TM: There are 28 registered workers’ organisations in Lesotho, and this is quite a large number for such a small country with a high unemployment rate.
Between 2010 and 2011, Lesotho had a workforce of 781 857. Five of these organisations cater for the textile factory workers whose total number is estimated at 40 000. Only 12 000 of these workers are members of textile unions.
This simply means the divisions within the unions are doing them more harm than good and driving the wedge wider between the workers.
LT: Workers ought to have been given an increment of their salaries effective from 1 April 2016, but there is still no change. And the government only approved an eight percent increment on the recommended 10 percent by the Salaries Advisory Board. What caused this delay and why did you change from the 10 percent?
TM: This takes us back to the divisions within the unions themselves and the absence of bargaining councils which I referred to earlier. Divisions mean less power. In as much as one would have liked and wished, the trade unions themselves were divided over the same issue of salaries.
Their voices were weakened by their differences. If only they can cast their political differences aside, they would achieve their objectives.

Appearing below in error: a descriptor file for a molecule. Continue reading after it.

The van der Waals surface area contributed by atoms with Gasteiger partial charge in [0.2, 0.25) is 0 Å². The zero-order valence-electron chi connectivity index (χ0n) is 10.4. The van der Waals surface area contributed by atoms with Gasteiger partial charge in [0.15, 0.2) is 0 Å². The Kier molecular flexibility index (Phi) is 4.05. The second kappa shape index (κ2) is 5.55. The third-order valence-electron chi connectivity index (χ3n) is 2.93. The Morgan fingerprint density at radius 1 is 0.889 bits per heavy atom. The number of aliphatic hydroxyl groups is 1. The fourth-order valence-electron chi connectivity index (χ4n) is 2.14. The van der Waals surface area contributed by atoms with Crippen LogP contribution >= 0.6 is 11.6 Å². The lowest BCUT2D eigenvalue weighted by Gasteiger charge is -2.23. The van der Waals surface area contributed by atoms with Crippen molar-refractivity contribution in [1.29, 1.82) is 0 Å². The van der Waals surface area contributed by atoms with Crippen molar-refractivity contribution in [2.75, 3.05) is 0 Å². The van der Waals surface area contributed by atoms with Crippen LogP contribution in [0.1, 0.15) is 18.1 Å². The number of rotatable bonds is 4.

As for the delay, it was caused by the format in which the gazette was couched and the consultative process. It is very detailed and has designated workers according to their jobs.
This took us more time than we anticipated. However, the eight percent is effective from 1 April 2016 notwithstanding the delay in publishing the gazette.
LT: Lesotho seems to be losing its battle against HIV/AIDS and Tuberculosis. What is your ministry doing to redress this sad reality?
TM: The fight against the HIV/AIDS scourge requires concerted efforts, and we call on all employees to put in place strategies and policies to give support to those who are already infected.
We are all affected in one way or the other, so let’s unite and fight HIV/AIDS as well as other chronic diseases.
LT: What is your ministry doing to address the challenge of unemployment, especially among the youth?
TM: We have already embarked on a Labour Migration policy which means that Basotho can now work in other countries provided they have the skills and expertise. Working in conjunction with the Ministry of Home Affairs, we are assisting Basotho to legally work in South Africa under the Lesotho Special Permit dispensation.
We would also like to urge the youth to focus more on job creation as unemployment is a global challenge.
LT: What is your message to workers?
TM: Let’s all unite, and together achieve a better Lesotho for all. Unity is power. Together we can achieve more.
Labour and Employment Minister Tšoeu Mahlakeng.